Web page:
For some reason I tend to be the guy that likes the movies that everyone else can’t stand. I’m not sure if this is the case here, but let’s just say that despite the crap reviews—I loved the flick: Speed Racer. In the 1960’s Japanese animation pioneer, Tatsuo Yoshida created the exciting animated series Mach GoGoGo. It was insanely successful and was re-dubbed for US television in 1967 under the name that we’ve grown to know and love: Speed Racer.
This summer, directing their first feature since the ridiculous Matrix sequels, Larry and Andy Wachowski brought Speed Racer to the big screen and I freaking loved it. In fact, I saw it twice in three days. And here's the review I promised.
Speed Racer (the movie) is an insanely lush experiment in cinematic storytelling. When I finally forced myself to watch the final installment of the Matrix Trilogy on DVD, it was brutally apparent that the Wachowskis we’re fans of South Korean filmmaker Myung-se Lee. Especially since they cold-lifted the final fight scene in The Matrix Revolutions from Lee’s 1999 Sundance-selected, genre-crunching, crime dramady: Nowhere to Hide.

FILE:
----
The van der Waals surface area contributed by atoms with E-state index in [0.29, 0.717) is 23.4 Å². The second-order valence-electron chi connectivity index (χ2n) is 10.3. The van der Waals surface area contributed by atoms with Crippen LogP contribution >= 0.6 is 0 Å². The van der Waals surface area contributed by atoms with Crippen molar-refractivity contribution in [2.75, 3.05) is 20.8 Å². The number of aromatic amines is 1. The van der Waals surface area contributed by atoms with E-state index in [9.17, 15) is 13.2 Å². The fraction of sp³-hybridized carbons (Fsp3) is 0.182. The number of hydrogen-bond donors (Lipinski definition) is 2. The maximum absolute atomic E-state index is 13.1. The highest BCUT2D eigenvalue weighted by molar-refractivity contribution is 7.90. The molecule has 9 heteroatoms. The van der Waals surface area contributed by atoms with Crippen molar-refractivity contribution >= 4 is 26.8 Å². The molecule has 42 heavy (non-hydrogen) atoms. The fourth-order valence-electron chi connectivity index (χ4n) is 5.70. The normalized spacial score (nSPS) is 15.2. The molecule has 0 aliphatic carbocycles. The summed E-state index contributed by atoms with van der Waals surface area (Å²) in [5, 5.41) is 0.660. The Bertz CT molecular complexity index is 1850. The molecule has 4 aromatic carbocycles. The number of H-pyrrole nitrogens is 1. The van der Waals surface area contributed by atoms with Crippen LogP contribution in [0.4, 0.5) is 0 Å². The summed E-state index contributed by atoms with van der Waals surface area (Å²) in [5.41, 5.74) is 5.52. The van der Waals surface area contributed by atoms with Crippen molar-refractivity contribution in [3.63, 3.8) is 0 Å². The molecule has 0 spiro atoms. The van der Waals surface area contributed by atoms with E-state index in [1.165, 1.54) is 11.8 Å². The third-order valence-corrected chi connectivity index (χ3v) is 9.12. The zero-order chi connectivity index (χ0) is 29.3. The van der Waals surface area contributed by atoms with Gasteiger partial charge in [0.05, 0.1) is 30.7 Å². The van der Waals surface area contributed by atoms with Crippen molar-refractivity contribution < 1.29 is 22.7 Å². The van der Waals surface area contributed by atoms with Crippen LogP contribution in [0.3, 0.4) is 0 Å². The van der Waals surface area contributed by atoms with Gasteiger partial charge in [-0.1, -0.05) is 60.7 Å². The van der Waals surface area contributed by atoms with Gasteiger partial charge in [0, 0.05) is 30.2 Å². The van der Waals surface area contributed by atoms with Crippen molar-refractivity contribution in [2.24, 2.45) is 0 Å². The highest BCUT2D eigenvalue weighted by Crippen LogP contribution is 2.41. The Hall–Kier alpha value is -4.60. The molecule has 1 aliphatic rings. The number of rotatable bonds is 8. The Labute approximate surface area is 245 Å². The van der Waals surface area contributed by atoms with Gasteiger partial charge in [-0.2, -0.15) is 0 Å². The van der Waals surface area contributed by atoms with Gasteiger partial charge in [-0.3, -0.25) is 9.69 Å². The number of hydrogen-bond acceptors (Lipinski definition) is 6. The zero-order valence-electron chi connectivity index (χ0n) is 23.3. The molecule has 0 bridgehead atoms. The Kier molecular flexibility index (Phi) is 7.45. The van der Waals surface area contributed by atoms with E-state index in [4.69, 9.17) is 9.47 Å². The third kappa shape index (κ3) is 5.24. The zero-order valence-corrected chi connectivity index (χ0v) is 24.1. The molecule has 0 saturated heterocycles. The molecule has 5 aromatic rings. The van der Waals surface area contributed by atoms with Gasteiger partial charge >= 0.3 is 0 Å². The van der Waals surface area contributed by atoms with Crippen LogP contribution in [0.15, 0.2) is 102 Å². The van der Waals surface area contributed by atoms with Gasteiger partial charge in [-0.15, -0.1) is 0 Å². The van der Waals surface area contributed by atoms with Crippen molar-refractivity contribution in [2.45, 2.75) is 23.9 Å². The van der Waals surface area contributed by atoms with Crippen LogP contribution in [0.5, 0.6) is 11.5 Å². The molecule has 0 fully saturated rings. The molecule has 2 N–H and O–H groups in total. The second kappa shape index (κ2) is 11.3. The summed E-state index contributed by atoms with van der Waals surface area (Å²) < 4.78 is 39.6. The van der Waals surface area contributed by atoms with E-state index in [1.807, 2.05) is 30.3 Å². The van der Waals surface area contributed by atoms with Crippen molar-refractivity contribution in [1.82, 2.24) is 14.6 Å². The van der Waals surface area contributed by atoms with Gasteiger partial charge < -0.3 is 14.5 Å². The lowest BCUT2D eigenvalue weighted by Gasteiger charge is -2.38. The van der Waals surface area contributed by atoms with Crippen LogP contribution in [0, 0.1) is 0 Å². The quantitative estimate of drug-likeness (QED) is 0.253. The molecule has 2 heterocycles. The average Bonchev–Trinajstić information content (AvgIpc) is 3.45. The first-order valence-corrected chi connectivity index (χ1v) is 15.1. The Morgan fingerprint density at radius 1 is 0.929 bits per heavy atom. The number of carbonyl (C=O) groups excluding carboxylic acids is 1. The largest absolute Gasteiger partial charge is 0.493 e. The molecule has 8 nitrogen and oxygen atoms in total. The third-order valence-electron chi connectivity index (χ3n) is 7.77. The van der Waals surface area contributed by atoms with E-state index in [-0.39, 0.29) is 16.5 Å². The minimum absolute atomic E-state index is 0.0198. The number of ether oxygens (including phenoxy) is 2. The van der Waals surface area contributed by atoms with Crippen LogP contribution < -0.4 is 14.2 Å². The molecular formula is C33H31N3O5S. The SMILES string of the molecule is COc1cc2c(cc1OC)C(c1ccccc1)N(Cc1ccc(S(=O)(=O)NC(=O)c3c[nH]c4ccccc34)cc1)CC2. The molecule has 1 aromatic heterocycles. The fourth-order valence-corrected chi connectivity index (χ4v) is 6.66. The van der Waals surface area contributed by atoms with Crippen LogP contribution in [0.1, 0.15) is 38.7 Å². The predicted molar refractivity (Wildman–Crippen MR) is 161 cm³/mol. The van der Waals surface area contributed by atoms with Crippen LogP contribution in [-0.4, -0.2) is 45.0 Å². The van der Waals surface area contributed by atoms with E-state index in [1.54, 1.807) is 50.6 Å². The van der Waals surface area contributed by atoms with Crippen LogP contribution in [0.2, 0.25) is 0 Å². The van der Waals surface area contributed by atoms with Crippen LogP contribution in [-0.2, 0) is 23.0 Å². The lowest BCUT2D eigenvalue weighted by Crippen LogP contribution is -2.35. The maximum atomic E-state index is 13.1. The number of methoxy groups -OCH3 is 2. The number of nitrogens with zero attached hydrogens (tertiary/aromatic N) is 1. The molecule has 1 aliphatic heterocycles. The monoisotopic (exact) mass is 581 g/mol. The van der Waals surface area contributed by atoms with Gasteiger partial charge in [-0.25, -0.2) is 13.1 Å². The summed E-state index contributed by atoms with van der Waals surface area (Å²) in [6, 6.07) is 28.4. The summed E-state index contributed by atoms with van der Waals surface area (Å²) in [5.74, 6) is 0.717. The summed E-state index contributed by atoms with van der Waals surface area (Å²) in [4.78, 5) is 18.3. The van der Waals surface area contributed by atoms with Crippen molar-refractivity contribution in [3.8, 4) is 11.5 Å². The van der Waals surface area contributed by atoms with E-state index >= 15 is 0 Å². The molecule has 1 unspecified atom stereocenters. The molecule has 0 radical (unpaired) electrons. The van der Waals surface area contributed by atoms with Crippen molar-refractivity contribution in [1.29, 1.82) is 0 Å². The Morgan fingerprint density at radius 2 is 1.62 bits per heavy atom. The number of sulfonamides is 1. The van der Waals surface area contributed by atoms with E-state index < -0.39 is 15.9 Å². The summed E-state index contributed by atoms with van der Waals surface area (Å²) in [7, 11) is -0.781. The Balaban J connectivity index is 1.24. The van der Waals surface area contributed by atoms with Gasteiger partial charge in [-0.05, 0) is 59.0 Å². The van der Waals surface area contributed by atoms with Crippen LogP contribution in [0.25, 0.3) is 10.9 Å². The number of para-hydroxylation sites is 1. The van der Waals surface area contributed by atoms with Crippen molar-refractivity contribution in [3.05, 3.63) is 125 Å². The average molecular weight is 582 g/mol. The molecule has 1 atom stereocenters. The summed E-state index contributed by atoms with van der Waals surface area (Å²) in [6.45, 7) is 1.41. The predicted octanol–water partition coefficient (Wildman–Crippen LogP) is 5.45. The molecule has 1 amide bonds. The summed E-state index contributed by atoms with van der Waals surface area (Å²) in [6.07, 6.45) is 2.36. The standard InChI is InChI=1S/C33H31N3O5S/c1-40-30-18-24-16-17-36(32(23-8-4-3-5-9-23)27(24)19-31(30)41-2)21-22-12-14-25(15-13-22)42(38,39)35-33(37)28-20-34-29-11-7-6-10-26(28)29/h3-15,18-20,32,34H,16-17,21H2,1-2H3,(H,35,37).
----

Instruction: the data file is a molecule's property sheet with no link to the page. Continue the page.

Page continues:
In Speed Racer, the Brothers Wachowski return once again to their homage to Myung-se Lee’s work. Throughout Nowhere to Hide, the director constantly relies on stylized, almost anime-like techniques to cover up edits and intensify the action. These exact methods were utilized in Speed Racer to accomplish a similar result. However, rather than coming off as copycats, the Wachowskis use this type of storytelling in a fun, compelling, energetic way that fits with the original text very well.
For me, the movie itself was utterly unique. I loved the race scenes, the production design (especially the Mach 5 and Mach 6) and even though the acting was campy—I bought into it. John Goodman as Pops: awesome. Emile Hirsch as Speed: awesomer. Matthew Fox as Racer X: awesomest. Granted there are times when the special effects feel stitched in and down right low-budge. But it still worked for me. Seriously, it’s not like the original Speed Racer series was by any means a high quality cartoon to begin with. The coolest detail about the movie, is that the filmmakers actually took the time to work in Speed’s inexplicable gasps and grunts throughout the racing sequences.
For some reason, I have the innate ability to walk into a theater a watch a flick with the eyes of a 13 year-old. Personally, I feel like that’s a gift. (I suppose that’s why I can stomach something like Episode I.) So the big question is, can someone who’s not an original series fan, or a car freak, or a super-gifted man-child enjoy this 2 hour and 15 minute cinematographic explosion? I believe the answer is yes. Just suspend your disbelief, drive really fast on the way to the theater and decide now to be okay with candy-craving chimpanzees.